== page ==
We’re proud to introduce Milly Bellotti, Social Media Manager at OMD UK. Here she offers up an insight into the exciting world of social and the challenges that brands face cutting through all that noise.
Thanks for catching up with us today Milly! What does your role as a Social Media Manager involve here at OMD UK?
My friends seem to think I spend the day tweeting and looking at cat videos (I only do that about 20% of the time). Social Media Manager roles vary in every agency and company, here at OMD UK we have a great set-up with our Content team, which means there are copywriters who specialise in writing social-savvy posts, as well as newsletters and blog posts. We have designers who photograph, create and edit images, videos and GIFs. We have an outreach team who have contacts in the influencer world and can get you the best Instagrammer or YouTuber for your campaign. My job is to work with all these people to deliver content and campaign ideas for our clients so that their social media presence is useful, inspirational and memorable.
What thrills you most about the world of social media and your role specifically?
The exciting projects you get to work on! My days are really varied, if you asked me two months ago what I was doing, I would have replied from Barcelona, where I was helping Royal Caribbean launch their newest ship (I mean, I wasn’t building it or anything). Last week, I was working with Southeastern to determine what content strategy they should adopt on social media and why this should be approached differently from other marketing channels.
Every day there is a new platform or format or update in the social media world – it’s constantly changing which means that we can experiment with these new formats. The secret nerd in me also really likes the amount of data and insight that can be gleaned from platforms such as Spreadfast, a social media listening tool which can tell you where in the world conversations are happening, by whom and how people feel about it.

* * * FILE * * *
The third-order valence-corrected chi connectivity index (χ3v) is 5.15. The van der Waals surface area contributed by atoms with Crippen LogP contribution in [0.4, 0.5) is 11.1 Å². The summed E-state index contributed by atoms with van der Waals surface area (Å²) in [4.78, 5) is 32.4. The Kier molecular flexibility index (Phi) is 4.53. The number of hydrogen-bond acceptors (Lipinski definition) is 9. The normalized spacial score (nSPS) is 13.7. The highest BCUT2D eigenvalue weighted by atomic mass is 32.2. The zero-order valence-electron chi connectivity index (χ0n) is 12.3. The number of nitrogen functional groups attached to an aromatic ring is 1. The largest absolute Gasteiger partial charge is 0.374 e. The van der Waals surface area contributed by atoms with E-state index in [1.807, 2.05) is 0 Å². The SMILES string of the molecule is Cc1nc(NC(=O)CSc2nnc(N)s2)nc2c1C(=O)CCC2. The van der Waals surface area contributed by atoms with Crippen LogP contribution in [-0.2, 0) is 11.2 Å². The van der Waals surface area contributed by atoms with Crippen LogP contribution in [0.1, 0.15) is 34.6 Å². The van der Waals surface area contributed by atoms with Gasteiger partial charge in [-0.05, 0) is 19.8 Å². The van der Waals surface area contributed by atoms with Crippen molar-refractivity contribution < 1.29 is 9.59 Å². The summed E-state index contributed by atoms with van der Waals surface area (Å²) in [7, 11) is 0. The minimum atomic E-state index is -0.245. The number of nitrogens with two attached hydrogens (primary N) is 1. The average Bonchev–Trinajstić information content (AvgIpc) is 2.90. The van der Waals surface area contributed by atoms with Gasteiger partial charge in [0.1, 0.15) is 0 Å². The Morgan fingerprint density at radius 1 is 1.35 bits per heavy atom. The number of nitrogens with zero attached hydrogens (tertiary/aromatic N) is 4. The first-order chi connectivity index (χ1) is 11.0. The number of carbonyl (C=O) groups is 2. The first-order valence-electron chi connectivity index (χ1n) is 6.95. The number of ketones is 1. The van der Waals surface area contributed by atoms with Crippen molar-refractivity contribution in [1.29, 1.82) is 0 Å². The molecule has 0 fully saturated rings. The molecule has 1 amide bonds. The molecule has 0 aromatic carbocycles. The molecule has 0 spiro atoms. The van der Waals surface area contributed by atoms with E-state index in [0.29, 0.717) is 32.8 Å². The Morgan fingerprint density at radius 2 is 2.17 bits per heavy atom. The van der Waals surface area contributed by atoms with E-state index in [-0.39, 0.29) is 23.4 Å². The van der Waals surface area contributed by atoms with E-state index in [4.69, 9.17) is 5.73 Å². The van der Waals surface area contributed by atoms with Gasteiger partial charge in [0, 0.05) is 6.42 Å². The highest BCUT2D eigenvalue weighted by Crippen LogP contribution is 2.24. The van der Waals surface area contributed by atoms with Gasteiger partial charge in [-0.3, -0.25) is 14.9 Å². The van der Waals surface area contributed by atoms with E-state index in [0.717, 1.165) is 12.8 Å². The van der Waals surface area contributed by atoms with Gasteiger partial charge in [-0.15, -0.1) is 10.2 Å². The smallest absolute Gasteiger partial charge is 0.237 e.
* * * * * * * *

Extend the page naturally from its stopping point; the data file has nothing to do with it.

In your opinion, what does the future of social look like and what do you reckon the main challenges will be for brands?
Consumers are moving further away from traditional advertising, they don’t want to be talked at and they demand content which is useful or entertaining. Facebook’s algorithm means that organic reach on brand’s content is ever lower. In this pay-to-play era, the challenge will be – how do we cut through this noise? How can we deliver a campaign that earns a greater share of people’s lives?
I believe this is through fewer, bigger and better pieces of content. Through linking up all marketing channels and making sure what you’re doing is consistent and, ultimately, something that people will actually care about. I could bang on about this, but I’ll spare you.
Any advice for those looking to follow in your footsteps?
Don’t think that you need to have a media degree or have a blog in order to get a job in social media. If anything, my having neither of those things and actually almost eschewing social platforms in my personal time means I can look at it objectively and think like the people we’re trying to reach. I did a degree in Classical Studies and French, the former is quite literally the opposite of social media and the latter, whilst useful when contacting 50 French beauty bloggers on a Veet campaign in my former agency, is not exactly a requirement of the job. What is? For me, it’s attention to detail, a can-do attitude, and an almost unhealthy respect for grammar but as I said, every Social Media Manager role is different – you make it what you want it to be!
I’ll leave you with this joy – this is exactly what I mean when I say that brand content is changing and needs to be useful or entertaining if you have a hope of cutting through the noise. It’s also a cat video, see what I did there?